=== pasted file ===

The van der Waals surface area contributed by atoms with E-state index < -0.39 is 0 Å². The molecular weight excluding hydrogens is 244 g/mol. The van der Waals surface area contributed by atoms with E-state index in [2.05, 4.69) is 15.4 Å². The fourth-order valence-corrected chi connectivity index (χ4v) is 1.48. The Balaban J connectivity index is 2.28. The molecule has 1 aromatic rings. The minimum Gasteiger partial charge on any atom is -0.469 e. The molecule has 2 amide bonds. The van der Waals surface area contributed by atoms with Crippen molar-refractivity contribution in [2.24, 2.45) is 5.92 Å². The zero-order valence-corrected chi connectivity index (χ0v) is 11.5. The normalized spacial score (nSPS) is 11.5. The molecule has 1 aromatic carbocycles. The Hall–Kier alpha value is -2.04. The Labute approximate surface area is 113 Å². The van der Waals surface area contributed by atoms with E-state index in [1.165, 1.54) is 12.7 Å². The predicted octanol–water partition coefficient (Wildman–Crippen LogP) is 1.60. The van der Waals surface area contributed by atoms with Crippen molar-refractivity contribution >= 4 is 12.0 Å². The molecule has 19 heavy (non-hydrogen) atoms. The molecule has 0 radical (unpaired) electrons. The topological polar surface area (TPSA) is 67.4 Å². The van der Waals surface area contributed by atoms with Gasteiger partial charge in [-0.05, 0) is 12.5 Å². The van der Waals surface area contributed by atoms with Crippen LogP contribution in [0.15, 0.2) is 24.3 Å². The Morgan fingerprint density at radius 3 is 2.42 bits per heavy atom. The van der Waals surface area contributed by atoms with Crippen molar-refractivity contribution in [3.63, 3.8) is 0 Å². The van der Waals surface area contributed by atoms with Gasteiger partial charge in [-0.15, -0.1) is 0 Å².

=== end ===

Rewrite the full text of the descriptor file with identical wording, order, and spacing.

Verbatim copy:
The van der Waals surface area contributed by atoms with E-state index < -0.39 is 0 Å². The molecular weight excluding hydrogens is 244 g/mol. The van der Waals surface area contributed by atoms with E-state index in [2.05, 4.69) is 15.4 Å². The fourth-order valence-corrected chi connectivity index (χ4v) is 1.48. The Balaban J connectivity index is 2.28. The molecule has 1 aromatic rings. The minimum Gasteiger partial charge on any atom is -0.469 e. The molecule has 2 amide bonds. The van der Waals surface area contributed by atoms with Crippen molar-refractivity contribution in [2.24, 2.45) is 5.92 Å². The zero-order valence-corrected chi connectivity index (χ0v) is 11.5. The normalized spacial score (nSPS) is 11.5. The molecule has 1 aromatic carbocycles. The Hall–Kier alpha value is -2.04. The Labute approximate surface area is 113 Å². The van der Waals surface area contributed by atoms with E-state index in [1.165, 1.54) is 12.7 Å². The predicted octanol–water partition coefficient (Wildman–Crippen LogP) is 1.60. The van der Waals surface area contributed by atoms with Crippen molar-refractivity contribution >= 4 is 12.0 Å². The molecule has 19 heavy (non-hydrogen) atoms. The molecule has 0 radical (unpaired) electrons. The topological polar surface area (TPSA) is 67.4 Å². The van der Waals surface area contributed by atoms with Gasteiger partial charge in [-0.05, 0) is 12.5 Å². The van der Waals surface area contributed by atoms with Crippen LogP contribution in [0.15, 0.2) is 24.3 Å². The Morgan fingerprint density at radius 3 is 2.42 bits per heavy atom. The van der Waals surface area contributed by atoms with Crippen molar-refractivity contribution in [3.63, 3.8) is 0 Å². The van der Waals surface area contributed by atoms with Gasteiger partial charge in [-0.15, -0.1) is 0 Å².